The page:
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[MGEA01H3] - Final Exam Guide - Ultimate 33 pages long Study Guide!


Department
Economics for Management Studies
Course Code
MGEA01H3
Professor
Michael H O
Study Guide
Final

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UTSC
MGEA01H3
FINAL EXAM
STUDY GUIDE

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MGEA01/Microeconomics – Chapter 1 – First Principles
Introductory Terminology:
Economy: a system for coordinating society’s productive activities
Economics: the social science that studies the production, distribution and consumption of goods and
services
Market economy: an economy in which decisions about production and consumption are made by
individual producers and consumers
The Invisible Hand: the way in which the individual pursuit of self-interest can lead to good results for
society as a whole
Microeconomics: the branch of economics that studies how people make decisions and how these
decisions interact
Market failure: occurs when the individual pursuit of self-interest leads to bad results for society as a
whole
Macroeconomics: the branch of economics that is concerned with overall ups and downs in the economy
Economic growth: the growing ability of the economy to produce goods and services
Reason we study economics:
-We have limited resources (scarcity)
-But unlimited wants
Thus the study of economics is how we can make use of the limited resources we have to satisfy the
unlimited wants of humans.
Chapter Overview: The First Principles
A set of principles for understanding how individuals make choices (micro)
A set of principles for understanding how individual choices interact (micro)
A set of principles for understanding economy-wide interactions (macro)
The Categories of Principles:
1. The Principles of Individual Choice
2. The Principles of the Interaction of Individual Choices
3. The Principles of Economy-Wide Interactions
The Principles of Individual Choice:
Individual Choice: the decision by an individual of what to do, which necessarily involves a decision of
what not to do
-Is involved at the most basic level of every economic issue.
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Basic principles behind the individual choices:
1. Resources are scarce.
2. The real cost of something is what you must give up to get it (Opportunity Cost)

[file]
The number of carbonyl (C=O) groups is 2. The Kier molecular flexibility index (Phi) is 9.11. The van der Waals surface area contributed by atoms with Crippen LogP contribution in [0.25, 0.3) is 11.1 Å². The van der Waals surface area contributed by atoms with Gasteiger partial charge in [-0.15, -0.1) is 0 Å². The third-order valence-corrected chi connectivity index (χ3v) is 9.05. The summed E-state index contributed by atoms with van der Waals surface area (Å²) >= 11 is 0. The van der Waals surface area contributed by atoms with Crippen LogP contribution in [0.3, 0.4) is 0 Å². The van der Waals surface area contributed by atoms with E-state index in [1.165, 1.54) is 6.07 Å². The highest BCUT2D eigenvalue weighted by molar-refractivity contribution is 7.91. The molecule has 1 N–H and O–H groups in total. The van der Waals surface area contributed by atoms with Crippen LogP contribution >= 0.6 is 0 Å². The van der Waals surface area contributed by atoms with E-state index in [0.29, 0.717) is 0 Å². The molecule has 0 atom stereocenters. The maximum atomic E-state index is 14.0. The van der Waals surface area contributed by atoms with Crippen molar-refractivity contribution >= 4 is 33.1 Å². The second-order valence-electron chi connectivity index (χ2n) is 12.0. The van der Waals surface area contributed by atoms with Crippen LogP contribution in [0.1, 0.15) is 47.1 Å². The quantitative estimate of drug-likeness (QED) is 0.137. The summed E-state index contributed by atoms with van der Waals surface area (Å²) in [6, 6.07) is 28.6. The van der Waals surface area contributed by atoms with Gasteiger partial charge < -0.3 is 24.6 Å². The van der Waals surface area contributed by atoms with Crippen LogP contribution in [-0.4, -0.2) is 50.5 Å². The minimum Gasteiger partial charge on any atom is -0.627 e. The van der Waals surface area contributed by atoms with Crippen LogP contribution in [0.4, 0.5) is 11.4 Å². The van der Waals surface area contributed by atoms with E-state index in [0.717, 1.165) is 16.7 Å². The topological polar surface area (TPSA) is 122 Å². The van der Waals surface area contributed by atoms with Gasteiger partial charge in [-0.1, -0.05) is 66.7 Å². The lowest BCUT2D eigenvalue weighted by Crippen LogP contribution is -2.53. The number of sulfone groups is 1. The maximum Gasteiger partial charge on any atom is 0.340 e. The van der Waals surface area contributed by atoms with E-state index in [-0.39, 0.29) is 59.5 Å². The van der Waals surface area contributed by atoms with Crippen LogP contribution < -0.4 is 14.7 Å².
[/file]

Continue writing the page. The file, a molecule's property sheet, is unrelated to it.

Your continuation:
3. “How much?” is a decision at the margin (Trade-offs)
4. People usually take advantage of opportunities (incentives) to make themselves better off.
Principle #1: Choices are Necessary Because Resources are Scarce
People must make choices because resources are scarce
Resource: anything that can be used to produce something else
Examples: land, natural resources (lumber, petroleum), labour, capital (money/income), human
capital (intelligence, skill), time,
Such resources are scarce as the quantity available is not large enough to satisfy all productive
uses
Principle #2: The True Cost of Something is Its Opportunity Cost
The real cost of an item is its opportunity cost: what you must give up in order to get it.
Opportunity cost is crucial to understanding individual choice
Example: The cost of attending an economics class is what you must give up to be in the
classroom during the lecture. Sleep? Watching TV? Rock climbing? Work?
All costs are ultimately opportunity costs. The costs can be monetary and non-monetary
Choosing to spend money/time on one resource/activity means choosing not to spend time on a
different resource/activity
It is all about what you have to forgo to obtain your choice
Principle #3: “How Much” Is a Decision at the Margin
Making trade-offs at the margin: comparing the costs and benefits (trade-offs) of doing a little
bit more of an activity versus doing a little bit less (marginal decisions)
Trade-off: when you compare the costs with the benefits of doing something
oTrade-offs are always involved in choices due to scarcity as there are costs and benefits to
everything (pros and cons)
oExample: Giving up the time during your lunch break to eat your lunch (con) to study for your
test do you well instead (pro)
oExample: 4 year degree (out of pocket cost = explicit cost)
Sacrifice: Tuition 10,000 + Textbooks, entertainment, etc. 10,000 = $20,000
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